Thursday, March 3, 2011


Last night was the first class of yoga teacher training! First off, it was amazing to meet the people I have only known thus far online. I am looking forward to getting to know everyone better and learning from them. To have a room full of people as passionate as you are about a certain way of life is an unbelievable feeling of acceptance.

We learned a lot in those first 4 hours, but the biggest lesson that stands out is Observation. When most people think of a teacher - whether in a classroom or yoga studio - they think of someone who lectures, directs, takes control. Someone who leads. But a good teacher's role is opposite. To be a successful teacher, 90% of it is just observing. Listening. Watching. Sensing. Being so in tune with each individual student that you can deliver to them exactly what they need in a package they recognize.

Everyone has knowledge to share. Everyone has the capability to be a teacher to someone at some point every single day. But whether or not the student benefits from your knowledge is in how you deliver it. You need to sense what that student needs in that moment in order to get that lightbulb to go off in their head. To doso, you need to watch how that student approaches things themselves and mirror their own actions. Maybe someone is a visual learner whereas someone else seems to make the leap from metaphors. Maybe someone learns more while pushing themself whereas someone else is scared to move beyond that comfort zone. Maybe someone encourages debate whereas someone else gets defensive. To connect with someone, you must talk their language if you want them to respond. Teaching isn't about the knowledge you have, its about how well you can get it across.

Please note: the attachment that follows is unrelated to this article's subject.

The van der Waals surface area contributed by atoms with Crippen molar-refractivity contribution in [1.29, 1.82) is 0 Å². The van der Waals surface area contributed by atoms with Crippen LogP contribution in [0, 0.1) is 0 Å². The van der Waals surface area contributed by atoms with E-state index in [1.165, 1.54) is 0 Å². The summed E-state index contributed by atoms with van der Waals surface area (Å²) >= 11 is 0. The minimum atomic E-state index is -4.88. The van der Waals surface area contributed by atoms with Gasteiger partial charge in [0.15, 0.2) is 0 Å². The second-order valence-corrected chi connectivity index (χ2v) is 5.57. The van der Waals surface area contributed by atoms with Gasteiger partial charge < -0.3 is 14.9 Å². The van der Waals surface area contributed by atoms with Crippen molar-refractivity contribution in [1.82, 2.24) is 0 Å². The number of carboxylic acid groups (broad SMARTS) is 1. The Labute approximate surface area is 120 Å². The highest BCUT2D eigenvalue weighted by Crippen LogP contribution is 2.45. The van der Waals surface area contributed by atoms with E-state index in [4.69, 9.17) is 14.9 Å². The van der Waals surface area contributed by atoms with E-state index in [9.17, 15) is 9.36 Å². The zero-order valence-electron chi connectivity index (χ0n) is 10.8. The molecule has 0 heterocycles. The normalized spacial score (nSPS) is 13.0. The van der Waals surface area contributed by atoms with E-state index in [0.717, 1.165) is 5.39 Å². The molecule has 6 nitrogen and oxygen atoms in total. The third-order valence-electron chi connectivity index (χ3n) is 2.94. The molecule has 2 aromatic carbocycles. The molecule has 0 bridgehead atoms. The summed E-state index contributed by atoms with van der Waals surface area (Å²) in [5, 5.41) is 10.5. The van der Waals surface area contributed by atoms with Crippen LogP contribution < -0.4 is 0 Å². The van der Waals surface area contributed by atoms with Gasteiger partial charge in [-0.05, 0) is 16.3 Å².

The good news is, this intense observation is something that you can learn and cultivate. We did an exercise in class that I had done once before in a meditation class. I encourage everyone to give it a try and see just how observant you are.

Place a raisin in your mouth and close your eyes. Now just observe.
Where did you place it in your mouth? What shape is it? Can you feel the ridges? Can you feel where it is touching your tongue? Your cheek? Your teeth? What was your first instinct when you placed the raisin in your mouth? Did you act on this instinct or resist? Take a bite of the raisin. Which teeth did you use? Did you bite all of the way through or just a little bit? What feelings arose once you tasted it? How did your body react physically? Was there more saliva? Was it harder to resist just finishing it off was the flavor was released? Can you feel how many separate pieces there now are?

Just taking 5 minutes a day to really observe a situation as "insignificant" as eating a raisin (or getting into your car, or turning off your alarm, or taking a shower) gives you a glimpse of how many things happen that our brain never alert us to. We are missing out on all of this amazing intel about ourselves because we go into auto-pilot. By taking control of our observations, we can learn more about ourselves and can, in turn, more readily help others.

Here's a few to quick start your observational journey. What do you see?

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